Rare Marketing

2 min read

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There’s nothing safe about this Volvo ad.

Marketers can learn a thing or two from Volvo. For decades, they’ve convinced the world that they make the safest cars on the road. But that’s been proven (in recent years, at least) to be untrue. Yet they continue to hitch their wagons to that assertion, and it continues to play well with consumers. Probably because they keep coming up with great ads like this clever, macabre television spot in which you’ll watch a woman hit by a bus, a man devoured by doves, a guy blown up by a gas line explosion, and a surprisingly effective pitch for the new S60.

A couple of lame ducks.

When Anheuser-Busch/InBev rolled out their politically satirical “Bud Light Party” campaign starring Amy Schumer and Seth Rogan at the 2016 Super Bowl, it seemed dubious at best. Now it’s officially a dud: With third-quarter sales declining, the company is pulling the campaign before Election Day. Which is fine by me, because any ad campaign that relies on jokes about a “big caucus” and—much worse—automatically assumes I love Paul Rudd, seems like a violation of my constitutional rights.

This commercial is wiggidy-wiggidy-wack.

If you’re over 30, you probably remember the formative days of rap, when the likes of Kurtis Blow and Run-DMC made it a pop-culture sensation and a legitimate music genre. But once rap filtered into the mainstream and big corporations commercialized it, things really started (as the rappers might say) to go left. This McDonald’s commercial from the 80’s is a perfect example. Caveat: It’s so bad that you may even struggle to enjoy it ironically.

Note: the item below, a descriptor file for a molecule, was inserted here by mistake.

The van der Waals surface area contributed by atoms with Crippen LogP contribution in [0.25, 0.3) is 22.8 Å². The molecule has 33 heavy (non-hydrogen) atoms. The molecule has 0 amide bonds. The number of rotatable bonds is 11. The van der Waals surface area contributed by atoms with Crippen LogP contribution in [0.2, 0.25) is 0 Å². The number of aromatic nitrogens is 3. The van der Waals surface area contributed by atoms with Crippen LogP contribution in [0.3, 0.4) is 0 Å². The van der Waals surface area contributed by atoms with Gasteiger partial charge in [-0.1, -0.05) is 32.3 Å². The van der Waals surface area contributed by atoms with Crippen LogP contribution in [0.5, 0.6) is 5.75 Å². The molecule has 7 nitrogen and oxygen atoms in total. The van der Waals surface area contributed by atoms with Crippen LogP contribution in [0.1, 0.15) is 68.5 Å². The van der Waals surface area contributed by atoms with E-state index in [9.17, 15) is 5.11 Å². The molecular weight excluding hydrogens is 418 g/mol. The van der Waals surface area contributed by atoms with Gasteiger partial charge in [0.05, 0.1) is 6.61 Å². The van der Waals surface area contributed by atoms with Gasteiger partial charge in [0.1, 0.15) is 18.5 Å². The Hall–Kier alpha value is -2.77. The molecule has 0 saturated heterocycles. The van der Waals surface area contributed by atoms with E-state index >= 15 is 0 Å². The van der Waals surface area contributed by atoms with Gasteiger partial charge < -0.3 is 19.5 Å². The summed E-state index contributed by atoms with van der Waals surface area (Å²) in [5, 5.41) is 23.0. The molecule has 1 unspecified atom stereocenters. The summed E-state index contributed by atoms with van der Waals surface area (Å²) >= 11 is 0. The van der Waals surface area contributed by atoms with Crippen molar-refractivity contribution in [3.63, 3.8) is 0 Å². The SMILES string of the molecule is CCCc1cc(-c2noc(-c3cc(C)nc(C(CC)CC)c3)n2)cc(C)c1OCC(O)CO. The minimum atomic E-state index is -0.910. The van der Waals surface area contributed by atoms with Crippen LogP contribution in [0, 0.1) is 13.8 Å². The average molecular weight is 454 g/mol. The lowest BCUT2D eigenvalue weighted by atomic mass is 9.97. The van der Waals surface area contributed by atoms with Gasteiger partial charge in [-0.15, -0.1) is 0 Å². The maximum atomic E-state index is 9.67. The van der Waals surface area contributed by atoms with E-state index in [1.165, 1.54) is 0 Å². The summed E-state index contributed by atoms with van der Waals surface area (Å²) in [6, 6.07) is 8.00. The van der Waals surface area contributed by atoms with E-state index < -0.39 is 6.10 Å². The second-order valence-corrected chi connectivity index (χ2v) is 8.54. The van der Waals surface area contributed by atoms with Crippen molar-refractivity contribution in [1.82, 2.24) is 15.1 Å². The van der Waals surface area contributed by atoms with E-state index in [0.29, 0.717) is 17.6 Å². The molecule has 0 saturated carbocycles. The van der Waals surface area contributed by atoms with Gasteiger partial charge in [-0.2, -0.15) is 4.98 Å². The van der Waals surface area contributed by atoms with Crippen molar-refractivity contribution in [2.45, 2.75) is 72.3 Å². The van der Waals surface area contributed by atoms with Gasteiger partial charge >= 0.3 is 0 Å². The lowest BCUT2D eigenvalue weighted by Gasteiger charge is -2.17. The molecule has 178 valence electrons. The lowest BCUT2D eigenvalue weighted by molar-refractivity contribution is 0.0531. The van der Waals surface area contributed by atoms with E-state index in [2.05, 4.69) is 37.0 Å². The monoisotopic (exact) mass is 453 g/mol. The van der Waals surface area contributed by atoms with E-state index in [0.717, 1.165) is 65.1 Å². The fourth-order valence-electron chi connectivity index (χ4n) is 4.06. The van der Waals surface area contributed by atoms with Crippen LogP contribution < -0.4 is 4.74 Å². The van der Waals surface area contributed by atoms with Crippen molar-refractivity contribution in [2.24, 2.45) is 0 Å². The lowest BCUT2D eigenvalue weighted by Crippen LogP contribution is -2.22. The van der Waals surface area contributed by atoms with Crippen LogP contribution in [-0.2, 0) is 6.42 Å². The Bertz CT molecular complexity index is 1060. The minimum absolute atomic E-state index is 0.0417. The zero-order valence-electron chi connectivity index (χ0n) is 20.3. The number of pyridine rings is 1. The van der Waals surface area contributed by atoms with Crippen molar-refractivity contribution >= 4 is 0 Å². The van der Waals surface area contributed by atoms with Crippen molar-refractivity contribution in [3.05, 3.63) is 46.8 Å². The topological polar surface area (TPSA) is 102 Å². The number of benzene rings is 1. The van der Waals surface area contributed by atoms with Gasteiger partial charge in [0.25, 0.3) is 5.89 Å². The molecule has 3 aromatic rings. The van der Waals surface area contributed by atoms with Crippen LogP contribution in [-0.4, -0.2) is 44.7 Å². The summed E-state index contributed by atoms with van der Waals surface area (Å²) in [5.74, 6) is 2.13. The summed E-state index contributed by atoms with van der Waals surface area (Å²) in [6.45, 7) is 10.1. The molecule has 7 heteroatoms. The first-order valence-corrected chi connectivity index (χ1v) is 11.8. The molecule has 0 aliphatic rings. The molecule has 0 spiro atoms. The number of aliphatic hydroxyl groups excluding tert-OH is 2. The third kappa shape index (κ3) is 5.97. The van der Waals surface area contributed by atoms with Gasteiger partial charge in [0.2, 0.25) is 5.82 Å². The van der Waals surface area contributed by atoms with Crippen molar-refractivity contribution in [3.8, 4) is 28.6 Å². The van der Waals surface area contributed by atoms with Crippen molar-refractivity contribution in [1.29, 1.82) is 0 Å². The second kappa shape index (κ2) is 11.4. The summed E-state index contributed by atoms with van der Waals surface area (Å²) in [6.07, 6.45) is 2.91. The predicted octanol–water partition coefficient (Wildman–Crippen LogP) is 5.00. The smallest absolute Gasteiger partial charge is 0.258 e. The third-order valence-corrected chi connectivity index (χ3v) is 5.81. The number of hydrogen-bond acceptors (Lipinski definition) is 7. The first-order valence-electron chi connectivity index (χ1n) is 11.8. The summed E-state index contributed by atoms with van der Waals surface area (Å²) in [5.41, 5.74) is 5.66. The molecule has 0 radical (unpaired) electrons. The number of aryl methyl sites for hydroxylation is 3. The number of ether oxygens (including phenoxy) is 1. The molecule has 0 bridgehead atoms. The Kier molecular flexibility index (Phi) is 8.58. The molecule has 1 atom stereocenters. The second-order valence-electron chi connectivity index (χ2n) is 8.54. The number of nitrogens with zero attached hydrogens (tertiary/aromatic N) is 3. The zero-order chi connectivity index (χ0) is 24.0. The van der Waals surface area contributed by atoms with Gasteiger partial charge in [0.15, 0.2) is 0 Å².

We can’t all be like Mike.

Few corporate slogans are as classic and timeless as Nike’s “Just do it.” or “Be like Mike.” But some are so bad that they defy all logic. Lucky for us, the folks at Cracked have come up with a list of the seven worst slogans in advertising history. From the unintentionally scatological (UPS: What can brown do for you?) to the intentionally scatological (Charmin: Why not enjoy the go?), to the just plain stupid (PBS: If PBS doesn’t do it, who will?), there’s something here for everyone who enjoys a good old-fashioned marketing dumpster fire.

Copywriters: Lazy, irresponsible, and invaluable.

What does a copywriter do, exactly? According to renowned cynic and semi-famous copywriter Mark Duffy, they use their guile to avoid work until 2:30 p.m., skip every meeting possible, and come up with the Big Ideas that keep ad agencies in business. As a copywriter myself, I’m not at liberty to comment on the accuracy of that statement.